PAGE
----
International Widows' Day History
International Widows' Day serves to recognize widows and their unique situations worldwide. Widows are women whose husbands have died. After their husbands have passed, many widows are forced to fight for their human rights and overcome many obstacles to ensure their social and economic development. It is estimated that there are over 245 million widows worldwide, nearly half of which live in extreme poverty and are subject to cruel violence.
International Widows' Day was declared by the United Nations and first celebrated on June 23, 2011 in an effort empower widows and help them to regain their rights, which have long been ignored and violated.
International Widows' Day Facts & Quotes
- Vast numbers of women are widowed due to armed conflict. It is estimated that in the Republic of Congo, nearly 50% of women are widows.
- There are an estimated three million widows in Iraq and over 70,000 in Kabul, Afghanistan.
- It is estimated that 7 to 16% of all adult women in the world are widows.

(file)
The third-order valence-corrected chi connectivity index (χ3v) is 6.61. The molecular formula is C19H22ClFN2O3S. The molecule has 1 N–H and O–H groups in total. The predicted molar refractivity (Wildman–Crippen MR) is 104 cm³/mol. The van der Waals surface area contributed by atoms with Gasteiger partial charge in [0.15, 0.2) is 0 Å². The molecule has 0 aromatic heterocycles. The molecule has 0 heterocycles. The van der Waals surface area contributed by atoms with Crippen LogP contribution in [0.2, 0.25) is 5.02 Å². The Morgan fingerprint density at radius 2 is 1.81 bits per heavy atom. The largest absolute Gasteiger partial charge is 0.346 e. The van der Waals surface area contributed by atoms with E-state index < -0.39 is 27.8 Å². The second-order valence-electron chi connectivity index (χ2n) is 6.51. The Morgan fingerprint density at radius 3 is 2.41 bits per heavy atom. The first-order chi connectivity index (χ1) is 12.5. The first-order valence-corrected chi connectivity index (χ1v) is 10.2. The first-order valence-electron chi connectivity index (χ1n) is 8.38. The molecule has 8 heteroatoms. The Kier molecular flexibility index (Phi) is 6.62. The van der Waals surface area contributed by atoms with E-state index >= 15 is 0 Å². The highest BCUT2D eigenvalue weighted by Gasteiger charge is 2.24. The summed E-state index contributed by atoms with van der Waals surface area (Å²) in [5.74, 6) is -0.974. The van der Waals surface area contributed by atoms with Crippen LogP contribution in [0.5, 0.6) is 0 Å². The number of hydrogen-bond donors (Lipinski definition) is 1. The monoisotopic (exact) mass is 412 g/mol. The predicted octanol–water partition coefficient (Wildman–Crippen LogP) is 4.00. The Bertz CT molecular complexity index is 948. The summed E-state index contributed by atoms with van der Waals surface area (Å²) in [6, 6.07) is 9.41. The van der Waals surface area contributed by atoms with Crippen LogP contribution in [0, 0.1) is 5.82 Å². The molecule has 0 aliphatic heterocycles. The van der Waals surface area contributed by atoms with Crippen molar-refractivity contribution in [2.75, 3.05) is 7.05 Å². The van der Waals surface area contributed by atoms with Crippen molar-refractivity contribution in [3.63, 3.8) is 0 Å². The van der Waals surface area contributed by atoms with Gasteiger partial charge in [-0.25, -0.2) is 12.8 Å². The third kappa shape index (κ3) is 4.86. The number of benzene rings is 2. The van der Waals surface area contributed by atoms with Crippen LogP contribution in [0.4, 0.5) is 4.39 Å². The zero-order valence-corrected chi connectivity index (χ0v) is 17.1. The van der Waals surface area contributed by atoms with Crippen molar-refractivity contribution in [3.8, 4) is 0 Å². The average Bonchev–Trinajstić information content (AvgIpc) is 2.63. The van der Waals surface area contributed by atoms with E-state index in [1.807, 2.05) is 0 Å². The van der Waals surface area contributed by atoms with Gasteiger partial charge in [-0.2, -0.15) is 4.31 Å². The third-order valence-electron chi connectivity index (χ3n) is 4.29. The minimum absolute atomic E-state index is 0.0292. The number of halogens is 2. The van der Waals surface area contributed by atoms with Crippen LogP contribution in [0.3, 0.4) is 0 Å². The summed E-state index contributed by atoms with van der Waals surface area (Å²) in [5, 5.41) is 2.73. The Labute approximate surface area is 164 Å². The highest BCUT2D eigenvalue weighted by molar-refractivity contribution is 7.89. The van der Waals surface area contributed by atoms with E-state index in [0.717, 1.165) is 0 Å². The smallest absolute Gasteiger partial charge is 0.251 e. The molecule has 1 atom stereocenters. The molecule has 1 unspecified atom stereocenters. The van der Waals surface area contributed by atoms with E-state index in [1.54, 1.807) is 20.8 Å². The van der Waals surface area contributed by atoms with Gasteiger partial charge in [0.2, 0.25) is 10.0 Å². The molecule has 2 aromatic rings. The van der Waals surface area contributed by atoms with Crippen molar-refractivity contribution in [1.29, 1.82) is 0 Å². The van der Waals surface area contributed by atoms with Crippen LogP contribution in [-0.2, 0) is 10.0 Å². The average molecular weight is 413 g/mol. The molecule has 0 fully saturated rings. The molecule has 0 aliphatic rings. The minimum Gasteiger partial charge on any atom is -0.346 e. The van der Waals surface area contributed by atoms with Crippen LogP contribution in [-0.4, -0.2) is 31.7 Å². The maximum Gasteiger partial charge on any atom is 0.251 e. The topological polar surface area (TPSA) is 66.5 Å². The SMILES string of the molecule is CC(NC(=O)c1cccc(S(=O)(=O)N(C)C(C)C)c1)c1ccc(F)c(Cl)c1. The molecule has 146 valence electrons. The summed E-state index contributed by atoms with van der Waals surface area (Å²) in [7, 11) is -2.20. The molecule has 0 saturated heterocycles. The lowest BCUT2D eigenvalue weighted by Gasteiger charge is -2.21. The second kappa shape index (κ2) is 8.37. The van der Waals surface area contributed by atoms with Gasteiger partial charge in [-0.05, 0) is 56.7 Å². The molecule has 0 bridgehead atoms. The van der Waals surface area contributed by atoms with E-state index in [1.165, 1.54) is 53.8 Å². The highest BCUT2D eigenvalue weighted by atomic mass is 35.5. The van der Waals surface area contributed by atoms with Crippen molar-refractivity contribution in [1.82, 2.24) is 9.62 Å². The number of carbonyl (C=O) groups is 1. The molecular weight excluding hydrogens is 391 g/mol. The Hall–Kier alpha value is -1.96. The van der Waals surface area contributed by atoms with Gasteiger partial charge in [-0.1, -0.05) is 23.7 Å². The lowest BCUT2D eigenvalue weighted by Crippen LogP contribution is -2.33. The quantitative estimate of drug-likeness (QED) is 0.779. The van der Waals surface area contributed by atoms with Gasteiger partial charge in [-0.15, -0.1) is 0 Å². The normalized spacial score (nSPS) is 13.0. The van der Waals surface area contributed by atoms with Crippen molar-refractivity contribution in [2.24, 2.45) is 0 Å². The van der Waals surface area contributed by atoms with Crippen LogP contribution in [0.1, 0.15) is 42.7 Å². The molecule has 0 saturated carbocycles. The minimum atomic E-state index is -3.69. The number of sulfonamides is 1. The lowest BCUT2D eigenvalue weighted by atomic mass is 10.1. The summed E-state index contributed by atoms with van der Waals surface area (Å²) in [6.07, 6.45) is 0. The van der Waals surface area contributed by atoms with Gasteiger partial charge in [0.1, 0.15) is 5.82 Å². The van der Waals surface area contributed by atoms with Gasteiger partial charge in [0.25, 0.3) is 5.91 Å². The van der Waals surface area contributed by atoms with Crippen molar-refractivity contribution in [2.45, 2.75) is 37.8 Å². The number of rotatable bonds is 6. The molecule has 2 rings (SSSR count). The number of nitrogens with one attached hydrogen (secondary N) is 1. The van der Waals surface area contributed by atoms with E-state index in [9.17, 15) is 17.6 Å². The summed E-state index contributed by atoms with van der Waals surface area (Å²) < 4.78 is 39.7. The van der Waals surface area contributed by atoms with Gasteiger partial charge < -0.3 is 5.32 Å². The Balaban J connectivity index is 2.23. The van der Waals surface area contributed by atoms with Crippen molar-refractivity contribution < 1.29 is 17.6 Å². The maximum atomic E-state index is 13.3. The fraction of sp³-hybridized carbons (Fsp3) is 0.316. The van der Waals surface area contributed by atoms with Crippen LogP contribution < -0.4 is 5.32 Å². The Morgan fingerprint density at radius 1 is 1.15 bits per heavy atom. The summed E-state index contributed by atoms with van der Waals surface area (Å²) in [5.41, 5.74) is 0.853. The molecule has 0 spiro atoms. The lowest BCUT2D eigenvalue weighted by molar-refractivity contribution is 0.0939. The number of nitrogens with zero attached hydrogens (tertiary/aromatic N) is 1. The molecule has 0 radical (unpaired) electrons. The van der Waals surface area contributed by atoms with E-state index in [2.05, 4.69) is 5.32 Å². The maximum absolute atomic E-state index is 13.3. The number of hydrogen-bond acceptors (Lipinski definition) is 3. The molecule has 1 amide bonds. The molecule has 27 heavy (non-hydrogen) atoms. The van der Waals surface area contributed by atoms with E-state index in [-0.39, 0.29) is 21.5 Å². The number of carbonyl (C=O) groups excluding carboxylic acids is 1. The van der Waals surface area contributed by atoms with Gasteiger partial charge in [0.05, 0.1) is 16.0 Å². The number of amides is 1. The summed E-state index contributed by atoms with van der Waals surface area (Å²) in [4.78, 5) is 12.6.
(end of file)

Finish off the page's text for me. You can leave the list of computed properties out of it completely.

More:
- Women are more likely to be widowed than men for two reasons:
1) Women live longer than men;
2) Women tend to marry older men.
For many women, becoming a widow does not just mean the heartache of losing a husband, but often losing everything else as well. – Cherie Blair, wife of former Prime Minister, Tony Blair.
International Widows' Day Top Events and Things to Do
- Donate or volunteer for Widows and Orphans International. All funds that are donated are used to help support widows in need. There are lots of volunteer opportunities in countries such as Kenya that allow volunteers to help widows and orphans get their lives back on track.
- Watch a movie about the life of a widow. Some suggestions are: Water (2005), Black Widow (1987), and Passionada (2002).
- Read a book about the lives and struggles of widows. Some suggestions are: The Amish Widow’s Secret, A Widow’s Story, and The Writings and Later Wisdom Books.
- Use the hashtags #InternationalWidowsDay, #IWD and #WidowsDay on social media to help spread awareness of the holiday.
- Visit an old age or retirement home. Retirement homes are often home to many widows who receive no visits and little interaction with people outside of the homes. They will appreciate your visit.